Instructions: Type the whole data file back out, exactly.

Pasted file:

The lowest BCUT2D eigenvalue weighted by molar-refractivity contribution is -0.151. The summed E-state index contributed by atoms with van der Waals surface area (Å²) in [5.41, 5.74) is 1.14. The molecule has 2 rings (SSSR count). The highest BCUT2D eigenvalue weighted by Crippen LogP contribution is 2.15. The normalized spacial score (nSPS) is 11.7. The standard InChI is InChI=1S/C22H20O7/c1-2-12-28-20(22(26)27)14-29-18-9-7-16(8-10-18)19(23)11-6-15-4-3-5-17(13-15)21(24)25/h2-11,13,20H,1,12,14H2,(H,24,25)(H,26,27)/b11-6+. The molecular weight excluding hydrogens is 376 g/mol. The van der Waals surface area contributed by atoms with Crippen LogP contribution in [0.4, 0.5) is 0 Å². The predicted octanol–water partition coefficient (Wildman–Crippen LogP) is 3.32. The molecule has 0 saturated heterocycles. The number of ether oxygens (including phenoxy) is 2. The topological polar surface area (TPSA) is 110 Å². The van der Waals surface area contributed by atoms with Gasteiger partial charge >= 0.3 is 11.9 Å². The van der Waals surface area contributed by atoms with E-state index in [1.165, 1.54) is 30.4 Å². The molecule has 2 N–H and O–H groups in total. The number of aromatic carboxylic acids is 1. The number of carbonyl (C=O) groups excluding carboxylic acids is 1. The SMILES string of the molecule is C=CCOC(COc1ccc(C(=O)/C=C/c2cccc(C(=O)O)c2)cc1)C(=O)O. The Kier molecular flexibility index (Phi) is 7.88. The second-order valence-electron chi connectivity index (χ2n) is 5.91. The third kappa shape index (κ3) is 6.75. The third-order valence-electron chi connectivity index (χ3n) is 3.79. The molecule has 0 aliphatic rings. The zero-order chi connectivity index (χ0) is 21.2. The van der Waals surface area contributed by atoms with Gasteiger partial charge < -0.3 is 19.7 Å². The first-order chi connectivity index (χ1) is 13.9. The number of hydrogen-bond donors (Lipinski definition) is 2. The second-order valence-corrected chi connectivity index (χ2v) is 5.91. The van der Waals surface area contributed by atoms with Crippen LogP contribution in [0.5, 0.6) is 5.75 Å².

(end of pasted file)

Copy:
The lowest BCUT2D eigenvalue weighted by molar-refractivity contribution is -0.151. The summed E-state index contributed by atoms with van der Waals surface area (Å²) in [5.41, 5.74) is 1.14. The molecule has 2 rings (SSSR count). The highest BCUT2D eigenvalue weighted by Crippen LogP contribution is 2.15. The normalized spacial score (nSPS) is 11.7. The standard InChI is InChI=1S/C22H20O7/c1-2-12-28-20(22(26)27)14-29-18-9-7-16(8-10-18)19(23)11-6-15-4-3-5-17(13-15)21(24)25/h2-11,13,20H,1,12,14H2,(H,24,25)(H,26,27)/b11-6+. The molecular weight excluding hydrogens is 376 g/mol. The van der Waals surface area contributed by atoms with Crippen LogP contribution in [0.4, 0.5) is 0 Å². The predicted octanol–water partition coefficient (Wildman–Crippen LogP) is 3.32. The molecule has 0 saturated heterocycles. The number of ether oxygens (including phenoxy) is 2. The topological polar surface area (TPSA) is 110 Å². The van der Waals surface area contributed by atoms with Gasteiger partial charge >= 0.3 is 11.9 Å². The van der Waals surface area contributed by atoms with E-state index in [1.165, 1.54) is 30.4 Å². The molecule has 2 N–H and O–H groups in total. The number of aromatic carboxylic acids is 1. The number of carbonyl (C=O) groups excluding carboxylic acids is 1. The SMILES string of the molecule is C=CCOC(COc1ccc(C(=O)/C=C/c2cccc(C(=O)O)c2)cc1)C(=O)O. The Kier molecular flexibility index (Phi) is 7.88. The second-order valence-electron chi connectivity index (χ2n) is 5.91. The third kappa shape index (κ3) is 6.75. The third-order valence-electron chi connectivity index (χ3n) is 3.79. The molecule has 0 aliphatic rings. The zero-order chi connectivity index (χ0) is 21.2. The van der Waals surface area contributed by atoms with Gasteiger partial charge < -0.3 is 19.7 Å². The first-order chi connectivity index (χ1) is 13.9. The number of hydrogen-bond donors (Lipinski definition) is 2. The second-order valence-corrected chi connectivity index (χ2v) is 5.91. The van der Waals surface area contributed by atoms with Crippen LogP contribution in [0.5, 0.6) is 5.75 Å².